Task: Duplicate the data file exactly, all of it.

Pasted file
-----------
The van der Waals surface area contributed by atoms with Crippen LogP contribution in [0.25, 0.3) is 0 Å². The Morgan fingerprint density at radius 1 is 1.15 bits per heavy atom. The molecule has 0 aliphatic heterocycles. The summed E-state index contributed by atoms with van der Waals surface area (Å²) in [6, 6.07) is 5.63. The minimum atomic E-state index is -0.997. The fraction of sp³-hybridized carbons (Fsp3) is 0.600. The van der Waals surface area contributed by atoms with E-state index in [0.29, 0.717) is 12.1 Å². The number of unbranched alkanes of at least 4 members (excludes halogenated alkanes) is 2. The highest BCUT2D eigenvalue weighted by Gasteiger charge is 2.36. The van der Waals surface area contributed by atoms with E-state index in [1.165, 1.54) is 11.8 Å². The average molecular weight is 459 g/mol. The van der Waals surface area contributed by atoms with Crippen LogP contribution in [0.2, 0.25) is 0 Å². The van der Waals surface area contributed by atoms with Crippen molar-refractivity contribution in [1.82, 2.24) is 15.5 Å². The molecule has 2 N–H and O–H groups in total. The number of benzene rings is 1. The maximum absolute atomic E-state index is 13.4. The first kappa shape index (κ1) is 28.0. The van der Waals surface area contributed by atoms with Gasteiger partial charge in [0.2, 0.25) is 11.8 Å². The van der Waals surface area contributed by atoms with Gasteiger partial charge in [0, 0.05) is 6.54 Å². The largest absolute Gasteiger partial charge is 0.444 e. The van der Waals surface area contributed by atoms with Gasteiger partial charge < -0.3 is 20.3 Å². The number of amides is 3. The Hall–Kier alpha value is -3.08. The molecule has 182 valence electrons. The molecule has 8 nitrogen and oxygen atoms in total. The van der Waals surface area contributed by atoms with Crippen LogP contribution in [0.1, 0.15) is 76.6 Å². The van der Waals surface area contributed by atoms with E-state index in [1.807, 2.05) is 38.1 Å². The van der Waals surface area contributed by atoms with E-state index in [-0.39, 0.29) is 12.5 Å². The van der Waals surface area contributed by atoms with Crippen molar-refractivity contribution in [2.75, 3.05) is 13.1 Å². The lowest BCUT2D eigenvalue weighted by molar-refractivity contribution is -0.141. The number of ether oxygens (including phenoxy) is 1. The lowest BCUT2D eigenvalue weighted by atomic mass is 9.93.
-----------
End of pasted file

The van der Waals surface area contributed by atoms with Crippen LogP contribution in [0.25, 0.3) is 0 Å². The Morgan fingerprint density at radius 1 is 1.15 bits per heavy atom. The molecule has 0 aliphatic heterocycles. The summed E-state index contributed by atoms with van der Waals surface area (Å²) in [6, 6.07) is 5.63. The minimum atomic E-state index is -0.997. The fraction of sp³-hybridized carbons (Fsp3) is 0.600. The van der Waals surface area contributed by atoms with E-state index in [0.29, 0.717) is 12.1 Å². The number of unbranched alkanes of at least 4 members (excludes halogenated alkanes) is 2. The highest BCUT2D eigenvalue weighted by Gasteiger charge is 2.36. The van der Waals surface area contributed by atoms with E-state index in [1.165, 1.54) is 11.8 Å². The average molecular weight is 459 g/mol. The van der Waals surface area contributed by atoms with Crippen LogP contribution in [0.2, 0.25) is 0 Å². The van der Waals surface area contributed by atoms with Crippen molar-refractivity contribution in [1.82, 2.24) is 15.5 Å². The molecule has 2 N–H and O–H groups in total. The number of benzene rings is 1. The maximum absolute atomic E-state index is 13.4. The first kappa shape index (κ1) is 28.0. The van der Waals surface area contributed by atoms with Gasteiger partial charge in [0.2, 0.25) is 11.8 Å². The van der Waals surface area contributed by atoms with Gasteiger partial charge in [0, 0.05) is 6.54 Å². The largest absolute Gasteiger partial charge is 0.444 e. The van der Waals surface area contributed by atoms with Gasteiger partial charge < -0.3 is 20.3 Å². The number of amides is 3. The Hall–Kier alpha value is -3.08. The molecule has 182 valence electrons. The molecule has 8 nitrogen and oxygen atoms in total. The van der Waals surface area contributed by atoms with Crippen LogP contribution in [0.1, 0.15) is 76.6 Å². The van der Waals surface area contributed by atoms with E-state index in [1.807, 2.05) is 38.1 Å². The van der Waals surface area contributed by atoms with E-state index in [-0.39, 0.29) is 12.5 Å². The van der Waals surface area contributed by atoms with Crippen molar-refractivity contribution in [2.75, 3.05) is 13.1 Å². The lowest BCUT2D eigenvalue weighted by molar-refractivity contribution is -0.141. The number of ether oxygens (including phenoxy) is 1. The lowest BCUT2D eigenvalue weighted by atomic mass is 9.93.